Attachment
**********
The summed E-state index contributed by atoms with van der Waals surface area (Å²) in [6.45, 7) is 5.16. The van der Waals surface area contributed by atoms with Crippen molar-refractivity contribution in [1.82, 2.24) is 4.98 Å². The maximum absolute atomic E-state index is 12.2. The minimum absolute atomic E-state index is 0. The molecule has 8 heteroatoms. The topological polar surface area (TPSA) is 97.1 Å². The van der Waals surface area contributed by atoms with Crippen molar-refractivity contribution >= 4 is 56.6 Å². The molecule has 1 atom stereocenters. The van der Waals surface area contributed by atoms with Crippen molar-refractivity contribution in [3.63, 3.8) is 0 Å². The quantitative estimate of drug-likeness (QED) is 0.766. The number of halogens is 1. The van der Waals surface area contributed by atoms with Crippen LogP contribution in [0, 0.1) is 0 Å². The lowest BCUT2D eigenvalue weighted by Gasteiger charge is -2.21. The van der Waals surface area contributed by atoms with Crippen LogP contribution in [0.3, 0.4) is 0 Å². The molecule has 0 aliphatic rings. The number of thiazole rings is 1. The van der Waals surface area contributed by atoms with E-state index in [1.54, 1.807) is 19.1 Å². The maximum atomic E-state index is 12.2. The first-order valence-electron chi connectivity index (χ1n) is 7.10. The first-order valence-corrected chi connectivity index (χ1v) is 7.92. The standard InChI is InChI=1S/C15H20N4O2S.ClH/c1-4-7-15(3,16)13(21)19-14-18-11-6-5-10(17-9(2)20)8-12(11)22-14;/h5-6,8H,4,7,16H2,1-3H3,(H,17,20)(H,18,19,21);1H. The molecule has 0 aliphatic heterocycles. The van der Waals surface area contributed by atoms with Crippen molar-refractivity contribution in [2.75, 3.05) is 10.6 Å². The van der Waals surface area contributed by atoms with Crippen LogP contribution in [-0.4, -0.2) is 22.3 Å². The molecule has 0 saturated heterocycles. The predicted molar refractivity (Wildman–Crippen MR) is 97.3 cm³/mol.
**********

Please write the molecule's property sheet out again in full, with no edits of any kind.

The summed E-state index contributed by atoms with van der Waals surface area (Å²) in [6.45, 7) is 5.16. The van der Waals surface area contributed by atoms with Crippen molar-refractivity contribution in [1.82, 2.24) is 4.98 Å². The maximum absolute atomic E-state index is 12.2. The minimum absolute atomic E-state index is 0. The molecule has 8 heteroatoms. The topological polar surface area (TPSA) is 97.1 Å². The van der Waals surface area contributed by atoms with Crippen molar-refractivity contribution >= 4 is 56.6 Å². The molecule has 1 atom stereocenters. The van der Waals surface area contributed by atoms with Crippen molar-refractivity contribution in [3.63, 3.8) is 0 Å². The quantitative estimate of drug-likeness (QED) is 0.766. The number of halogens is 1. The van der Waals surface area contributed by atoms with Crippen LogP contribution in [0, 0.1) is 0 Å². The lowest BCUT2D eigenvalue weighted by Gasteiger charge is -2.21. The van der Waals surface area contributed by atoms with Crippen LogP contribution in [0.3, 0.4) is 0 Å². The molecule has 0 aliphatic rings. The number of thiazole rings is 1. The van der Waals surface area contributed by atoms with E-state index in [1.54, 1.807) is 19.1 Å². The maximum atomic E-state index is 12.2. The first-order valence-electron chi connectivity index (χ1n) is 7.10. The first-order valence-corrected chi connectivity index (χ1v) is 7.92. The standard InChI is InChI=1S/C15H20N4O2S.ClH/c1-4-7-15(3,16)13(21)19-14-18-11-6-5-10(17-9(2)20)8-12(11)22-14;/h5-6,8H,4,7,16H2,1-3H3,(H,17,20)(H,18,19,21);1H. The molecule has 0 aliphatic heterocycles. The van der Waals surface area contributed by atoms with Crippen molar-refractivity contribution in [2.75, 3.05) is 10.6 Å². The van der Waals surface area contributed by atoms with Crippen LogP contribution in [-0.4, -0.2) is 22.3 Å². The molecule has 0 saturated heterocycles. The predicted molar refractivity (Wildman–Crippen MR) is 97.3 cm³/mol.